President Donald Trump reflected on his recent verbal jousts with North Korea during a campaign rally in Arizona on Tuesday, claiming that the country’s bellicose leader was “starting to respect” the United States. “And you see what’s going on in North Korea,” Trump said. “All of a sudden, I don’t know, who knows, but I can tell you, what I said, that’s not strong enough. Some people said it was too strong. It’s not strong enough.” Trump appeared to refer to threats of “fire and fury” if North Korea continued its provocative behavior toward the US and its allies. “North Korea best not make any more threats to the United States. They will be

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President Donald Trump reflected on his recent verbal jousts with North Korea during a campaign rally in Arizona on Tuesday, claiming that the country’s bellicose leader was “starting to respect” the United States. “And you see what’s going on in North Korea,” Trump said. “All of a sudden, I don’t know, who knows, but I can tell you, what I said, that’s not strong enough. Some people said it was too strong. It’s not strong enough.” Trump appeared to refer to threats of “fire and fury” if North Korea continued its provocative behavior toward the US and its allies. “North Korea best not make any more threats to the United States. They will be

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A recent United Nations report revealed that two North Korean shipments were intended for the Syrian government agency in charge of chemical weapons, and those shipments were intercepted within the past six months. The confidential report on North Korea sanctions violations was first revealed by Reuters on Tuesday, which added that the report “gave no details on when or where the interdictions occurred or what the shipments contained.” (Twitter) “The panel is investigating reported prohibited chemical, ballistic missile and conventional arms cooperation between Syria and the DPRK (North Korea),” the experts wrote in the 37-page report, Reuters reported. “Two member states interdicted shipments destined for Syria. Another Member state informed the panel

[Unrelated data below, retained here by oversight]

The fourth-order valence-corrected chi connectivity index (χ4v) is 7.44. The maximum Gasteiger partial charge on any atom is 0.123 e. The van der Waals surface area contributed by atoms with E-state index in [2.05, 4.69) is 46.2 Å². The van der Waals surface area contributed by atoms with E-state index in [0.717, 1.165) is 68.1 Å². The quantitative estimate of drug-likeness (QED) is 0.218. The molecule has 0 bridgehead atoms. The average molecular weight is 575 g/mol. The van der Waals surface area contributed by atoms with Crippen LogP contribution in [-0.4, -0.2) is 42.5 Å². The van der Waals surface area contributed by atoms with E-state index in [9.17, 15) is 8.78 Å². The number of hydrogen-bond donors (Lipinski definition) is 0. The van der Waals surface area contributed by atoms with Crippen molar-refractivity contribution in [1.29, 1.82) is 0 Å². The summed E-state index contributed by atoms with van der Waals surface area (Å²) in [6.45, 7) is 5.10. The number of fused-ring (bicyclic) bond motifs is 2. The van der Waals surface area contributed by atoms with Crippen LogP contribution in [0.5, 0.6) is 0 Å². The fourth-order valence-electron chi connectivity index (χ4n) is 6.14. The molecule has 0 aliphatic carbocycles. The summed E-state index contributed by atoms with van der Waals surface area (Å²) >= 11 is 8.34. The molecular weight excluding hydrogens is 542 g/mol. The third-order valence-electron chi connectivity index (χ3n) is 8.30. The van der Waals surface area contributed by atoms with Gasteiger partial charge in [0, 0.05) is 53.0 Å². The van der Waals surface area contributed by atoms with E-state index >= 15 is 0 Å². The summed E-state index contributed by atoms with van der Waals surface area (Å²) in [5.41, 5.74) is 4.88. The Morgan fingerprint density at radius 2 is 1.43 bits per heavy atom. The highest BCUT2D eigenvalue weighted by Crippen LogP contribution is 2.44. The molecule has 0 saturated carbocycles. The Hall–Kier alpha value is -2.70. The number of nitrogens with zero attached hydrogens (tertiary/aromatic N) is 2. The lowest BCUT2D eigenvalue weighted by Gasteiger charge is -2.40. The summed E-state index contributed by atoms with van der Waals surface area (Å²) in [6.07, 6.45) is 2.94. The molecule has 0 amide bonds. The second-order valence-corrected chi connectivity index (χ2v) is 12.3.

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A recent United Nations report revealed that two North Korean shipments were intended for the Syrian government agency in charge of chemical weapons, and those shipments were intercepted within the past six months. The confidential report on North Korea sanctions violations was first revealed by Reuters on Tuesday, which added that the report “gave no details on when or where the interdictions occurred or what the shipments contained.” (Twitter) “The panel is investigating reported prohibited chemical, ballistic missile and conventional arms cooperation between Syria and the DPRK (North Korea),” the experts wrote in the 37-page report, Reuters reported. “Two member states interdicted shipments destined for Syria. Another Member state informed the panel

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The United States and South Korea on Monday began annual joint military drills, referred to as war games and here known as Ulchi-Freedom Guardian. However, as tensions have reached a boiling point between North Korea and the United States, the nation led by dictator Kim Jong Un has said that participating in these drills would be like “throwing fuel onto fire,” according to a New York Times report. It is not uncommon that the annual war games irrirate North Korea, though. (Twitter) North Korea’s state-run newspaper, Rodong Sinmun, on Sunday wrote that the drills were like “throwing fuel onto fire,” and that the drills could “worsen the situation,” the Times reported. “No one can guarantee that

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The United States and South Korea on Monday began annual joint military drills, referred to as war games and here known as Ulchi-Freedom Guardian. However, as tensions have reached a boiling point between North Korea and the United States, the nation led by dictator Kim Jong Un has said that participating in these drills would be like “throwing fuel onto fire,” according to a New York Times report. It is not uncommon that the annual war games irrirate North Korea, though. (Twitter) North Korea’s state-run newspaper, Rodong Sinmun, on Sunday wrote that the drills were like “throwing fuel onto fire,” and that the drills could “worsen the situation,” the Times reported. “No one can guarantee that

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Thae Yong Ho, the highest-ever diplomatic official to defect from North Korea, told South Korea’s JoonAng Daily that while Kim Jong Un is “actually very clever,” his days at the top of the regime are numbered. As North Korean propaganda dominates outsiders’ perception of its people’s inner life, Thae provided a glimpse into a system that is heavily policed, but ultimately fragile. “Over the past decades, there were a myriad of anti-Workers’ Party, anti-revolutionary events in North Korea that the South could call something close to a pro-democracy movement,” said Thae. “Ordinary citizens are very much against [the leadership],” said Thae, who added that even though the North Korean regime will execute people